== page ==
Nut grass, also known as nutsedge, is a fairly common weed. They are quite aggressive and can be a challenge for gardeners and lawn owners to get rid of. One of the reasons that nut grass weeds are so tough to remove is that they’re perennial, meaning they will return every year to wreak havoc.
That is, unless you know how to identify and get rid of them. In this article we explain how to properly identify and eliminate the frustrating nut grass weeds.
How to Identify Nut Grass Weeds
The first step in getting rid of nut grass is making sure that you can properly identify it. If you have a clean-cut lawn then the nut grass can be pretty easy to identify. However, if you’re prone to letting your lawn do its own thing, it can be a bit harder to spot. Here’s what to look for:
- Both yellow and purple nutsedge have distinct, colored leaves.
- Nutsedge can grow quite tall and produces spiky, clustered flowers of yellow or purple
- Nutsedge has a triangular stem, which is different from common grasses which have round stems
Nutsedge tends to first take root in areas of your lawn that have bad drainage and remain moist. If you don’t catch them early they can quickly colonize your lawn with deep root systems.
How to Get Rid of Nut Grass Weeds
There are a few things that you might want to do to help prevent nut grass from taking over.
- Make sure that you have proper drainage throughout your lawn. One of the ways to do this is to be sure that you don’t irrigate too often. Instead, do deep irrigation but only once in a while.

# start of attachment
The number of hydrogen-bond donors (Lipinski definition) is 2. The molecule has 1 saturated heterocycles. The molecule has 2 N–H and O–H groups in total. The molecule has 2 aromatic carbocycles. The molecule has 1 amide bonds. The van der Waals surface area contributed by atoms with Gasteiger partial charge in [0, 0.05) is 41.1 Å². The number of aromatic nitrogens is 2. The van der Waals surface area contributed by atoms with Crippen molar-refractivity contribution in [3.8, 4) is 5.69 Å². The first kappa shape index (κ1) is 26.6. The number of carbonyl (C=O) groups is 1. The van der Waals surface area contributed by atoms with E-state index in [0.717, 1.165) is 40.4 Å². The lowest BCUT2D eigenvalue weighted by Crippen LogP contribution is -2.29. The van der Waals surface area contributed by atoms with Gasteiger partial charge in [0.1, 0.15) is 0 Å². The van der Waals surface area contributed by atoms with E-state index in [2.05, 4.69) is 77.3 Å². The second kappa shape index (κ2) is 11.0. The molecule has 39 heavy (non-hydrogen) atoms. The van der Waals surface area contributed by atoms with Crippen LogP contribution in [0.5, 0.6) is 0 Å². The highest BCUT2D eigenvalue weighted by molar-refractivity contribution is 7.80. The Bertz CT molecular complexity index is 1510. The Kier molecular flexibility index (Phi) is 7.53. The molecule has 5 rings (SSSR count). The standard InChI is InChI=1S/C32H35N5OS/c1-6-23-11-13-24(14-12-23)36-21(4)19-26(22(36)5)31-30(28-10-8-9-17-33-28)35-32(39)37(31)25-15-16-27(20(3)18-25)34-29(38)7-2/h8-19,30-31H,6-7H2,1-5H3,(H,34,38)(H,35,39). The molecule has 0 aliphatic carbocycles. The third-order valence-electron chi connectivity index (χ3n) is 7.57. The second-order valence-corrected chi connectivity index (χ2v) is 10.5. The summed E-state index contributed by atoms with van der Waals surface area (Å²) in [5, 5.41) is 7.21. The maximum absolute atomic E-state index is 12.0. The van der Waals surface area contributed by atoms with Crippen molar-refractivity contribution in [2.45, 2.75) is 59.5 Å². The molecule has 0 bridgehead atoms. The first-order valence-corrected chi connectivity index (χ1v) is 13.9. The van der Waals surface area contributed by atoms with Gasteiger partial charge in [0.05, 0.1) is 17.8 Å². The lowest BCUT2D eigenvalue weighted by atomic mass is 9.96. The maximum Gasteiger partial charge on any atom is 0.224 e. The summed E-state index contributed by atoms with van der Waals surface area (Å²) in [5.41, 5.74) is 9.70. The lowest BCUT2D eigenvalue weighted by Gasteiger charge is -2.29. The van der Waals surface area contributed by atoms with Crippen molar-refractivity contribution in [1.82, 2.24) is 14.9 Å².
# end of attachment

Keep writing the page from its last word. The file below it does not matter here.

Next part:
- Infrequent irrigation also helps to strengthen the root system of your grass which helps to prevent nutsedge from taking root as easily.
- Mow your lawn on a higher setting. If you mow your lawn too low then you might not be able to identify nut grass so easily. On top of that, letting the grass grow an inch or two higher means that it becomes more likely to overcrowd the nut grass and stunt its growth.
- Use some form of weed killer to target the nut grass weeds. The choice of weed killer is up to you but it’s always in your best interest to use a natural weed killer to prevent damage to the ecosystem. Unfortunately, most weed killers are most effective for newly established weeds rather than ones that have already established a firm root. You can also make your own weed killer if you want to save money.
Nutgrass is a fairly common weed that can grow deep root systems and take over a yard quite quickly. Mowing high and preventing moisture can help to get rid of nutgrass before it becomes too much of a problem.
If you’re going to use a weed killer, check out our guide on deciding whether to make or buy your own natural weed killer. Learning how to weed whack like a pro can also help you control weeds of all sorts.